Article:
We have a few different types of variables in crystal, and the different types allow for different levels of scoping. Variable with no symbols in front like param are local variables that are available within the local scope (i.e. inside a method). The variables with the @ in front are instance variables which are scoped to the instance of an object.
def __init__(self, name):
self.name = name
dude = Person("Jeremy")
getter name : String
def initialize(@name : String)
dude = Person.new("Jeremy")
In the example, dude is the local variable, and @name is the instance variable
This one still gets me, but basically the difference is how they are handled in memory. The simple answer is Struct is more performant, but less flexible. Class is more flexible and less performant. That’s an over simplification, but gets you started.
A module is a mixin. It allows you to define methods in one place, and use them in several classes. They can do a ton more, but if you’re familiar with the concept of mixins then that should help.
debug(point) # this method was defined in the Logger module
def draw(x, y)
I’m assuming by “plotting” you mean doing graphs and stuff? Here’s one I found. But just searching on https://shardbox.org is a good place to start for that sort of stuff.
I hope that helps answer some of those. I saw @j8r also posted some pretty helpful links for you to check out. Enjoy!
Just to add to the otherwise excellent information given above:
If you see param in a method inside of a class, struct, or module, it can be one of two things: a local variable or a method call. Since the local variable case has been discussed above, I’ll focus on method calls. In Crystal, the parentheses on methods are optional in many cases, so param can be the same as param(). Something you’ll see a lot in Crystal is a pattern like below:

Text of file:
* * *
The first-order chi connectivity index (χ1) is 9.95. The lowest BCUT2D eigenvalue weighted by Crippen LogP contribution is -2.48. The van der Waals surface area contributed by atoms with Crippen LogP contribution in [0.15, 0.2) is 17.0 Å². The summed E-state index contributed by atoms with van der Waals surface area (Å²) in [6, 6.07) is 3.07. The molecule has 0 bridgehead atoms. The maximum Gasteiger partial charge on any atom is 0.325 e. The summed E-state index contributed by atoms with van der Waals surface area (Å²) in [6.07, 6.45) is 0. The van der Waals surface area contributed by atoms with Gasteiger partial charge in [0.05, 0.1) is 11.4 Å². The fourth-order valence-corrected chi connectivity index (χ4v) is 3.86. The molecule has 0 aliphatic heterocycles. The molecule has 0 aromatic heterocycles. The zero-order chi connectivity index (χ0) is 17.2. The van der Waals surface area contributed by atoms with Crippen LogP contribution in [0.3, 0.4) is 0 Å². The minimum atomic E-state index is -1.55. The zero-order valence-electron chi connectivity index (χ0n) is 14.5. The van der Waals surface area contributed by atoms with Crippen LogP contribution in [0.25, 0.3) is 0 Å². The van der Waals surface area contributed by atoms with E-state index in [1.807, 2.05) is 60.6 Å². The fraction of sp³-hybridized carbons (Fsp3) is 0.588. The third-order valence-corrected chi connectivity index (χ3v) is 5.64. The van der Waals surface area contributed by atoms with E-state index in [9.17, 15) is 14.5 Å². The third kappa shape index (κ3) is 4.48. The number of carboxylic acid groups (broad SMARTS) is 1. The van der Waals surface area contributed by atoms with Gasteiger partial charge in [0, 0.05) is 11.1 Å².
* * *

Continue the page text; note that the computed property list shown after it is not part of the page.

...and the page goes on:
getter var = 10
puts var * 2
In the class above, there are 2 things that you might not be familiar with from other, non-Ruby languages.
First is getter: basically, it creates an instance variable for you and then also creates a getter method with the same name; in this case, the name of that method is var.
The second thing is the line puts var * 2. In this line, var isn’t directly using the instance variable. Instead, it’s calling the getter method that we created earlier using the getter macro.
Much of the time, you don’t have to worry about this distinction, but you can run into certain issues if you don’t remember it. For example, in the class above, you can’t just write var += 2 because we don’t have a setter method for it. If you wanted to do that, you’d either have to say @var += 2 (directly accessing the instance variable) or change our getter var... to property var..., which creates both a getter and a setter.
Now, about @var. Say we actually want our Something class to be able to take a value for @var in its constructor (and we want to be able to set it later). We could do this:
property var : Int32
@var = var_to_set
puts var * 2
Note that we must use the @ when we’re setting variables in our initializer. We can’t just use our nice setter method that property gives us because… I think it’s because you don’t actually have an object to call it on yet, but I’m admittedly a bit shaky about why. A lot of the time, you’ll see classes that have the @var only in the initializer and use getters and setters everywhere else. It’s usually just nicer to use the getter if you can because @ is (subjectively) ugly and we like to put things behind methods in case our underlying representation needs to change.
Also, just to make your life easier in case you haven’t learned this yet,
@var = var_to_set
can be shortened to
That second syntax is just a cleaner shortcut for the first one (I think it is probably expanded out into the first one during compilation).
Anyway, I hope that our combined explanations can help you out! I also came to Crystal not knowing any Ruby, and a lot of stuff initially confused me (e.g. returning stuff without the return keyword). Luckily, people in this community has been really patient and helpful when I have questions.